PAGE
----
Md. voters back income tax cut, cigarette tax hike; Hogan still flying high; Senate race close

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By Len Lazarick

Len@MarylandReporter.com

Tax by 401(k) 2013 Flickr

Maryland voters of all parties favor cutting the state income tax rate by 10% and raising the cigarette tax by $1 a pack, a new Gonzales Research poll found.

Gov. Larry Hogan continues to gain high job approval ratings of almost 70%, with even a majority of Democrats approving his performance.

The Democratic race to succeed Barbara Mikulski in the U.S. Senate continues to be neck and neck between Reps. Donna Edwards at 41% and Chris Van Hollen at 42%.

Hillary Clinton clobbers Vermont Sen. Bernie Sanders in the presidential race among Democrats, with 57% backing Clinton and 26% supporting Sanders, while 17% are undecided.

On criminal justice changes, Republicans continue to take a stricter approach, with most (61%) opposing getting rid of mandatory minimum sentences for nonviolent drug offenders. More than three out of five Democrats (62%) and unaffiliated voters (65%) support such a move.

The poll, taken last week (Feb. 29-March 4), interviewed 809 registered voters who vote regularly, using both landlines and cell phones. The overall poll has a margin of error of 3.5%. Full poll results here.

An over-sampling of 411 Democrats who regularly vote in primaries was made for the primary contests, with a margin of error of 5%. Not enough Republicans were sampled (250) for reliable numbers on the GOP primary contests.

Pollster Patrick Gonzales said in his analysis: “What’s most striking about Hogan’s approval rating is not so much his lofty numbers among Republicans [94%] and unaffiliated voters [82%]; rather — given our penchant for highly charged partisan politics in this country — it’s that Maryland Democrats have not reached an equal and opposite negative mindset toward the GOP governor.” More than half of Democrats (53%) approve of the job he is doing.

Democrats in the legislature have resisted Hogan’s modest attempts to reduce taxes, except on the working poor.

But more than half of registered Democrats (55%) and three-quarters of Republicans (76%) and unaffiliated (74%) support a 10% cut in the personal income tax rate.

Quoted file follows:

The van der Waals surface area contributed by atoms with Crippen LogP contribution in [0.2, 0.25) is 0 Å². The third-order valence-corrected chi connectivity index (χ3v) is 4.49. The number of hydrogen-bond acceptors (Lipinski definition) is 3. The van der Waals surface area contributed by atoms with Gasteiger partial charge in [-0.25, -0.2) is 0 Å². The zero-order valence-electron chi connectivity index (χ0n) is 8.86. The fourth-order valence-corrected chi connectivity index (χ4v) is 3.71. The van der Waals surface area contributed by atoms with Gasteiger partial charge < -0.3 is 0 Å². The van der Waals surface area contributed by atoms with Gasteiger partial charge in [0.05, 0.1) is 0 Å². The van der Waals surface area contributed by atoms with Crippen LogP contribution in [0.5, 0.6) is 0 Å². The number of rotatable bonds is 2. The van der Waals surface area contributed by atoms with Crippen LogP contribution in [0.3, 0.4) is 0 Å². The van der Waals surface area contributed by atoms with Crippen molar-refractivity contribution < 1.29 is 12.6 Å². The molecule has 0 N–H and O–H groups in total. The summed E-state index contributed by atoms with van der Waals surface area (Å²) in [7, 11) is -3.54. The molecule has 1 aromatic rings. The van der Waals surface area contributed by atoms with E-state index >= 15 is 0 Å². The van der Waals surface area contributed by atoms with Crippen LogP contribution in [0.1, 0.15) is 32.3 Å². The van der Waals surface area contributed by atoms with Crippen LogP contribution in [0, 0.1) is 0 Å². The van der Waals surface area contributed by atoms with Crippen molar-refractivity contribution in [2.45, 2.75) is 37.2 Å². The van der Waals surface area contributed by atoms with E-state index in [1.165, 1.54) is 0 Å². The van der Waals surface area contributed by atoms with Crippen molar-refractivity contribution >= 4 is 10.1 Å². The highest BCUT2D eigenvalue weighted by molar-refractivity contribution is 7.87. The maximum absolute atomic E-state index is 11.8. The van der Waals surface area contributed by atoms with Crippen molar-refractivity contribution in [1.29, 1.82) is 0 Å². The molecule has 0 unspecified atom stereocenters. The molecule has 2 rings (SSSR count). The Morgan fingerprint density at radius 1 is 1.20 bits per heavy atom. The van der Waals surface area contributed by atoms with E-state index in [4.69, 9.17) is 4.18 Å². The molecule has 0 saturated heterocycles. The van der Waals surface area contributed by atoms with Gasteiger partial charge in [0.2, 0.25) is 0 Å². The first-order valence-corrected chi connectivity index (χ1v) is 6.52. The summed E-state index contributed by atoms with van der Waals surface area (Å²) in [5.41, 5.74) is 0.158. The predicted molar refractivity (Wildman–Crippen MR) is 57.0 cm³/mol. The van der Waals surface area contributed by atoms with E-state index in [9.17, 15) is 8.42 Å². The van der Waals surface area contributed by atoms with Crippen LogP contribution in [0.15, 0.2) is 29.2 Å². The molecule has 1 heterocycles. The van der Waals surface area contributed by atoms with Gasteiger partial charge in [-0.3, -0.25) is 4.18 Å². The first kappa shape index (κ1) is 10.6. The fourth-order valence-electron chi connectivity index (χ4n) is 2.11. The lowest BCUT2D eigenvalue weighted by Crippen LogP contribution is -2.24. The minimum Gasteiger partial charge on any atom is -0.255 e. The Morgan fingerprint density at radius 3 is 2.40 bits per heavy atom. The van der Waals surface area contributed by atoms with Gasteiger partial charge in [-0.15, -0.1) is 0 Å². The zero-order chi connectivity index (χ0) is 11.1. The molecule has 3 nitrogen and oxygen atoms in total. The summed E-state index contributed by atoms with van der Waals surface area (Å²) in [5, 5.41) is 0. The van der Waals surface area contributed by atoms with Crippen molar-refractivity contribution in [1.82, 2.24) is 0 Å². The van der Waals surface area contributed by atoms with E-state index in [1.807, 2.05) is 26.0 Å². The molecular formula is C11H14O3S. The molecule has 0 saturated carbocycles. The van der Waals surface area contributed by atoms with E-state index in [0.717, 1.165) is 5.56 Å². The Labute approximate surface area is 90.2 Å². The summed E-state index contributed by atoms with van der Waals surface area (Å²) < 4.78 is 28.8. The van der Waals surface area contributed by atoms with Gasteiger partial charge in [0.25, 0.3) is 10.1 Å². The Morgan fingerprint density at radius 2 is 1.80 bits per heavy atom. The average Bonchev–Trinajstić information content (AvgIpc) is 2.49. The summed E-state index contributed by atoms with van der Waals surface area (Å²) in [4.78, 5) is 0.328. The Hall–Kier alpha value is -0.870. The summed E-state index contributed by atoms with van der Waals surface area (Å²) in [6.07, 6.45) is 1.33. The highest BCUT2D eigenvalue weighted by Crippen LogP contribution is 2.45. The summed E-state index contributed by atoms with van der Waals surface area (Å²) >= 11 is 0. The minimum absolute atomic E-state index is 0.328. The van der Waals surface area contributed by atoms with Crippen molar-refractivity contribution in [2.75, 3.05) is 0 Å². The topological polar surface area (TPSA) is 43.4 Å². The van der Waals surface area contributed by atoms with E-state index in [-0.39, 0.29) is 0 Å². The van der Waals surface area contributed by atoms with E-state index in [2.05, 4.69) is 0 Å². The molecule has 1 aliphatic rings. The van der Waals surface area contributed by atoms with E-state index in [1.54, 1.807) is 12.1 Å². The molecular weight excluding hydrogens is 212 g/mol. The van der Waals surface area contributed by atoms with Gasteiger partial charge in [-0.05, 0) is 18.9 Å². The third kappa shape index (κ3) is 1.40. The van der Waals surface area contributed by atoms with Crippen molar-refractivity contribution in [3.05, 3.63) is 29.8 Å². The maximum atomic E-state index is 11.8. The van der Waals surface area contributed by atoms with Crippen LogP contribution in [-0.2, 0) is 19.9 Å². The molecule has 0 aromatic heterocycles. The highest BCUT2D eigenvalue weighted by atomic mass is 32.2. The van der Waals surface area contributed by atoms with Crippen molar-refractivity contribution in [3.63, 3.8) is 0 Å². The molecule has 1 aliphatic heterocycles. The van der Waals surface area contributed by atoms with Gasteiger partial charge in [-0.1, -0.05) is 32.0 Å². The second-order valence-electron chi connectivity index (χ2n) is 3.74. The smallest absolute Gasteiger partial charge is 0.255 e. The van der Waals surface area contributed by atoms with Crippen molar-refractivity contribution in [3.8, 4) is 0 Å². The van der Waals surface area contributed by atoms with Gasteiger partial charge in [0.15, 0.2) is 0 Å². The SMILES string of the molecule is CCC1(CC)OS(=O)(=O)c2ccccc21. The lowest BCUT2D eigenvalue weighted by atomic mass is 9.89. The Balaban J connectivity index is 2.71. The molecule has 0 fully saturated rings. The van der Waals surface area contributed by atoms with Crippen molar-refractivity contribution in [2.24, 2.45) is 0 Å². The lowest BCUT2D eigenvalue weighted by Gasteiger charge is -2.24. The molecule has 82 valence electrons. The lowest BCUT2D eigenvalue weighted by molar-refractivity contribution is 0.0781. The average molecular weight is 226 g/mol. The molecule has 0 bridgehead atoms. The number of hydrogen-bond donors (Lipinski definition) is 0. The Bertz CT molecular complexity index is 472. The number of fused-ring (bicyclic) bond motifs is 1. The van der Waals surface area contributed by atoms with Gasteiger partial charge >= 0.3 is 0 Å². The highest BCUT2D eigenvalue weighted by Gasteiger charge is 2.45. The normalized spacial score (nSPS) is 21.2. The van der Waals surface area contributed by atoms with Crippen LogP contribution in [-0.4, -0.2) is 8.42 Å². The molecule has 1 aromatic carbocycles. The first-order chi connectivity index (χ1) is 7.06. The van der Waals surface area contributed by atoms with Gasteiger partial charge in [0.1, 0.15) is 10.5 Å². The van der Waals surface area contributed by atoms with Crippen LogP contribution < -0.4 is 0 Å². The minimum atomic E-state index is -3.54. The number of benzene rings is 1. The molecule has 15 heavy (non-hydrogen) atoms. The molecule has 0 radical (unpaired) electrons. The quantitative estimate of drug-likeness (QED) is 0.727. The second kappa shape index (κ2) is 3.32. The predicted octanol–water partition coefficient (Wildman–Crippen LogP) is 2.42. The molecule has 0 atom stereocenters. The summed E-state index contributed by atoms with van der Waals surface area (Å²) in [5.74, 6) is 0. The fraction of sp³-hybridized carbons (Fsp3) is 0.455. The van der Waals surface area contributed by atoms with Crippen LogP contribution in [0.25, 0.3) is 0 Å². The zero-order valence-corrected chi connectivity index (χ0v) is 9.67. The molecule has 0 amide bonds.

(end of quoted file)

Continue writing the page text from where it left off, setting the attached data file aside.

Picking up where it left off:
Hogan has promised to roll back as many tax hikes of the last eight years as he can. But even 57% Republicans favor boosting the cigarette tax from $2 to $3 a pack, as proposed in legislation this session.

According to federal estimates, only 19% of Maryland adults smoke.

The Democratic Senate primary is close because of Edwards’ strong lead among African American voters (70%) and in the majority black jurisdictions of Baltimore City (54%) and her home Prince George’s County (69%). She also has a smaller lead among women voters (47%-36% for Van Hollen).

UPDATED 3/8, 6:40 a.m.: Van Hollen spokeswoman Bridget Frey put out this statement on the poll results: “Today’s Washington Post endorsement presents a clear choice: Chris Van Hollen will be a real force for accomplishment in the Senate, while Donna Edwards is part of the problem in Washington. We are confident that difference matters to Maryland voters.”

  • Derrell J Battle

    I wonder where are they polling at? must be in rural maryland

  • ksteve

    I wasn’t polled either, but it seems obvious that there are a number of people out there who think the government is Santa Claus. Santa Claus doesn’t need any money to do anything, he just delivers presents (in this case, it would be tax cuts). If you believe government is Santa Claus, you can see why such believers would like a governor whose main interest seems to be providing tax cuts for everyone (rich or poor, needy or unneedy). I’m neither rich nor poor and have no need for a tax cut or subsidy from government (which I do not see as Santa Claus). Rather I’d like to live in pleasant circumstances, surrounded by excellent public schools everywhere in the state and knowing that the truly needy people in our midst get the essential services from government that they need. If I was polled, I’d tell the pollster that I didn’t think much of a governor who clearly favors non-public schools over public ones and thinks providing tax breaks to the wealthy and corporate interests is more important than ensuring that funds for public programs are raised via a tax system based on ability to pay.

    • TC

      So, please explain where you think the money that the individuals in Maryland who pay these taxes get it. Does it come from Santa Claus or from the sweat and work of that individual? Take a thorough look at the State Budget and then come back and say honestly that every program provides “essential services”. Reducing taxes to a competitive level with other States attracts new business and in a reduced regulatory environment can increase overall revenues. More business brings more jobs and reduces the dependence on Government services. Earning your living honestly from a job is much more fulfilling than living on the dole. Individual rights, individual responsibility, and a free market, these are the pillars of America.